Attacks on shops in Duduza 'not random'

A bricked-up shop after the violence. (Delwyn Verasamy, M&G)

A bricked-up shop after the violence. (Delwyn Verasamy, M&G)

Ask any police officer about xenophobia in Duduza, a township outside Nigel on Johanneburg's far East Rand, and the answer is the same: there is no fear or hatred of foreigners in the area.

The marauding gangs of youths who damaged 72 foreign-owned shops last month, following a shooting incident involving a Somali shopkeeper and two people, have been attributed to a criminal element rather than xenophobia.

The attacks, which displaced at least 200 foreign shop owners in the township, started on August 13 when Lebo Rantlha sent his 14-year-old nephew to a Somali-owned shop to buy airtime. After allegedly trying to load the voucher on his phone without success, Rantlha said he called the network's customer care and was told the voucher had been used two days before.

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The next day, Rantlha and his nephew confronted the shopowner and an argument ensued. It quickly got physical.
Rantlha says the shop owner drew a gun and fired at his nephew, who was leaning against the counter. The bullet hit him in the face and shoulder and grazed Rantlha's chest.

The following day, several shops owned by Somalians, Ethiopians, Eritreans and Bangladeshis were looted and burned, forcing many of the owners, some who used the shops as living quarters, out of the township.

According to the figures given to the Mail & Guardian by police spokesperson Johannes Ramphora, three people were arrested for public violence in the township last month and another two for being in possession of stolen goods. Those suspected of public violence appeared in court and were released with a warning, and those suspected of being in possession of stolen goods are out on bail and due back in court in October.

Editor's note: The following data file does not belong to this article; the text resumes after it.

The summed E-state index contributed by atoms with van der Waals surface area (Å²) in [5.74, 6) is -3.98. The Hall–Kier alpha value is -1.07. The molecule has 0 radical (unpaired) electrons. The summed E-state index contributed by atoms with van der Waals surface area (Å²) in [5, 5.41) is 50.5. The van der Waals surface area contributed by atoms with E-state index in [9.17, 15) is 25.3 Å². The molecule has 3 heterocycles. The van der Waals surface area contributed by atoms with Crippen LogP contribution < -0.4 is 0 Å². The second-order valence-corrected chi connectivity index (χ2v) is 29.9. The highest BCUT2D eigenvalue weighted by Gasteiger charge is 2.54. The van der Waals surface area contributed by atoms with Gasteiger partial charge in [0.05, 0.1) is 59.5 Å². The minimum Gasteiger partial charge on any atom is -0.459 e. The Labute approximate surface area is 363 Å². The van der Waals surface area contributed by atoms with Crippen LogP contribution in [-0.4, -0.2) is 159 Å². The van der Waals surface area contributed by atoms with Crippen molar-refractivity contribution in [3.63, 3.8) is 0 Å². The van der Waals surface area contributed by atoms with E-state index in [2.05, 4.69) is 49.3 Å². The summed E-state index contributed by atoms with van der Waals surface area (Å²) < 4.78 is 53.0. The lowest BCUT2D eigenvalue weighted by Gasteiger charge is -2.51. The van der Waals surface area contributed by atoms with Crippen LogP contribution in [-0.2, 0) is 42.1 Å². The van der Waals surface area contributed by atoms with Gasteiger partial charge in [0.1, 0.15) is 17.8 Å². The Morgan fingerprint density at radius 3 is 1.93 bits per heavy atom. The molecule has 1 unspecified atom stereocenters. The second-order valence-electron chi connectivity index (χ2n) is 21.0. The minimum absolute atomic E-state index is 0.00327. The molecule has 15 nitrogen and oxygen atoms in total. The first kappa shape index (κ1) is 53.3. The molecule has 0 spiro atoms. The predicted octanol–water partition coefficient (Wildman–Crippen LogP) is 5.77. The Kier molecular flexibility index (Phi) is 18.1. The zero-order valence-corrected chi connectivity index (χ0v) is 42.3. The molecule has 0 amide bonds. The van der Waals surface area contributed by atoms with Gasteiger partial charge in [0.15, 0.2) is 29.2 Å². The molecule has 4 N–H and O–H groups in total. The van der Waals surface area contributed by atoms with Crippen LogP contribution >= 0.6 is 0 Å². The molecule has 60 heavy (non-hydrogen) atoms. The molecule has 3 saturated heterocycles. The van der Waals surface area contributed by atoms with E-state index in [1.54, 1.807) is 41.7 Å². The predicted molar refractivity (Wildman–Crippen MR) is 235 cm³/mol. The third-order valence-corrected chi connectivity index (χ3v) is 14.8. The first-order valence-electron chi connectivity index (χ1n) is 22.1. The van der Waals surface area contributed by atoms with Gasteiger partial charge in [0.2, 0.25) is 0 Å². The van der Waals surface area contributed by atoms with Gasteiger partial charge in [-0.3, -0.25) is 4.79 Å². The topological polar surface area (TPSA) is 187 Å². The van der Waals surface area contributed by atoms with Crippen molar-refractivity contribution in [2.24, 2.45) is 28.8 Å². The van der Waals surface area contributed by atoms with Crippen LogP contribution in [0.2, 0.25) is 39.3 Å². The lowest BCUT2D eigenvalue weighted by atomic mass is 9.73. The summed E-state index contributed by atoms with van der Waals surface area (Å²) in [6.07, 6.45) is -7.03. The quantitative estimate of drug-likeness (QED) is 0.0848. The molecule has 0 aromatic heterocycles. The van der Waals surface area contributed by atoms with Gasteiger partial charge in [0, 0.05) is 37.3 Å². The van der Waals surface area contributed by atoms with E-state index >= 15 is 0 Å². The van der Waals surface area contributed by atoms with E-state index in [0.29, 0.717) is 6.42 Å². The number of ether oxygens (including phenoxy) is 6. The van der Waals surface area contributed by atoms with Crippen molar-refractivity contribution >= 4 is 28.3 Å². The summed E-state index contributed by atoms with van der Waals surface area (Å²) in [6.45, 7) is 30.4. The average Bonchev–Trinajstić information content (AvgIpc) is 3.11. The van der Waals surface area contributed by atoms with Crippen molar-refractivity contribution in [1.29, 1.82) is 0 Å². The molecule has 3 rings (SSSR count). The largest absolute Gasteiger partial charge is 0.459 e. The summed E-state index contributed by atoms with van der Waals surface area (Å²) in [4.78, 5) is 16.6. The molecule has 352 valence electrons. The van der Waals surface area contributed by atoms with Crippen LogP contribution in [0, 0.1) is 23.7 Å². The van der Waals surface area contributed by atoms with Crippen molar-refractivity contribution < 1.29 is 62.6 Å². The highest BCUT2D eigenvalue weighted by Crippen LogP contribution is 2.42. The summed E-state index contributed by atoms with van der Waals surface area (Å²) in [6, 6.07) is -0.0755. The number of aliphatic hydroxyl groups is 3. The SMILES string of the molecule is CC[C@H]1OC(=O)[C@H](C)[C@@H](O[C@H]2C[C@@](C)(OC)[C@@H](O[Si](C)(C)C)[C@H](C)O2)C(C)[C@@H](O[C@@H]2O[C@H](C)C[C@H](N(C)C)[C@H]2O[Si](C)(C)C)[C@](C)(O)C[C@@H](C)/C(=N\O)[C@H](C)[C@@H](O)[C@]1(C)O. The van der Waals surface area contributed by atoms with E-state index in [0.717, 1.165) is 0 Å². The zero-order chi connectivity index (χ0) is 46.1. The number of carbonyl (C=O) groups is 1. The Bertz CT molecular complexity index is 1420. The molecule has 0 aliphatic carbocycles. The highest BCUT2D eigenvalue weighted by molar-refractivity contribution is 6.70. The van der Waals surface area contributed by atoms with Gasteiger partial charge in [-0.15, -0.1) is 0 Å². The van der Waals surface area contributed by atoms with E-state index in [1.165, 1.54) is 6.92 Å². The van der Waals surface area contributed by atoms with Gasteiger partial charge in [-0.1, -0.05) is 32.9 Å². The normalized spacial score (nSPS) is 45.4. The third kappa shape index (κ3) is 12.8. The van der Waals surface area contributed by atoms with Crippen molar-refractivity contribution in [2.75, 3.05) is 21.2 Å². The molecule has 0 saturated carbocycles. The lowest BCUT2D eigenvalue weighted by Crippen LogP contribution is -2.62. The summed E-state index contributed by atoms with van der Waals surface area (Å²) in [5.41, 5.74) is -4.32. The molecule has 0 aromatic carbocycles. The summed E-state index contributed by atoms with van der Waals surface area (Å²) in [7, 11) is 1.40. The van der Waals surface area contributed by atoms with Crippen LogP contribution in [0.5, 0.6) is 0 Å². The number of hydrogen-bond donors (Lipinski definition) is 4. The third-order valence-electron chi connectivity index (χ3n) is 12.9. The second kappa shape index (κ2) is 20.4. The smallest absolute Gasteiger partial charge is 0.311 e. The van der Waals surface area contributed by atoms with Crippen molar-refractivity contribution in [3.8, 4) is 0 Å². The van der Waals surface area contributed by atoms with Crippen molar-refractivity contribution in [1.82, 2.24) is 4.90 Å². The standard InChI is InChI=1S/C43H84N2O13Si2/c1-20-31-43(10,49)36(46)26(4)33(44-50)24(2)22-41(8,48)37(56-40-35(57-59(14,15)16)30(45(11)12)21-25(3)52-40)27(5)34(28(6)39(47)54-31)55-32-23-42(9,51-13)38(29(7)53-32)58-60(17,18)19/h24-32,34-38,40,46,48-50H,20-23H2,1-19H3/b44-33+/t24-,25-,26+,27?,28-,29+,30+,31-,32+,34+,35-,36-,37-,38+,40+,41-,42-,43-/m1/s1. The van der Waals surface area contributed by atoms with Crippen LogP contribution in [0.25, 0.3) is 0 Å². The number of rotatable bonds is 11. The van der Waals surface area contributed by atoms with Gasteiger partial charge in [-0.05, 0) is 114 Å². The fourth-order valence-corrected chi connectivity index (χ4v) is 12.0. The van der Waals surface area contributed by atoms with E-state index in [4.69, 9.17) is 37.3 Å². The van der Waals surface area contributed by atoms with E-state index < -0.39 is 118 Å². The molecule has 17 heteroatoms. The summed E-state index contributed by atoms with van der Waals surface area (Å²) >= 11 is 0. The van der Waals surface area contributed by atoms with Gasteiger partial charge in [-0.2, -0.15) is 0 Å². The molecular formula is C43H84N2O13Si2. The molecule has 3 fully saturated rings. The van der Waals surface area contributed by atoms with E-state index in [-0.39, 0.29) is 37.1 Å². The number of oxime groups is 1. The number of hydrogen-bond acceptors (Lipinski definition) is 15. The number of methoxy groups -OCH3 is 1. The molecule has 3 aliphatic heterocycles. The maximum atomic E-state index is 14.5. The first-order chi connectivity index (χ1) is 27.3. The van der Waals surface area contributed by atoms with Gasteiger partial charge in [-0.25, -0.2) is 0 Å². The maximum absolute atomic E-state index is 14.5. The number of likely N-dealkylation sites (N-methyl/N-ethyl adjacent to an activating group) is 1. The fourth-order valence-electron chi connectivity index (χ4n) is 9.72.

Ramphora, speaking from his office in Springs, said two Somalians are due to appear in the Nigel Magis­trate's Court on October 10 on charges of attempted murder relating to two separate shootings. The suspects have yet to plead and therefore cannot be named.

Duduza has a lively vendor culture, with enterprises ranging from one-man ice-lolly sellers to large bazaars.

Since the attacks, the shops owned by foreigners, most of which adjoin residential houses, that were not gutted, have remained locked or boarded up. Some of those that were burned are being refurbished by South Africans who say their former owners are not returning to them.

Foreigners interviewed by the M&G claimed only some nationalities are being targeted and that the police were not very helpful on the day of the looting. In some cases, they stood looking on and even encouraged the looting to continue.

Another said that the police wanted money in exchange for help with the transport of goods the traders had managed to save from the looters.

"In Tsakane [a township adjacent to Duduza], the group that was [looting] here went there," said an Ethiopian man who asked to remain anonymous. "There the Tsakane police beat them up. In Tsakane, the shops opened up in one day.

"Here in Duduza, it has taken more than a month. But the people in the community say they want us back. The police say the community doesn't want us."

A Tsakane bar owner concurred, saying that, when the looting spread to Tsakane, the community policing forum played an integral role in halting the criminal behaviour.

Ramphora said the allegations of police antagonism were not true.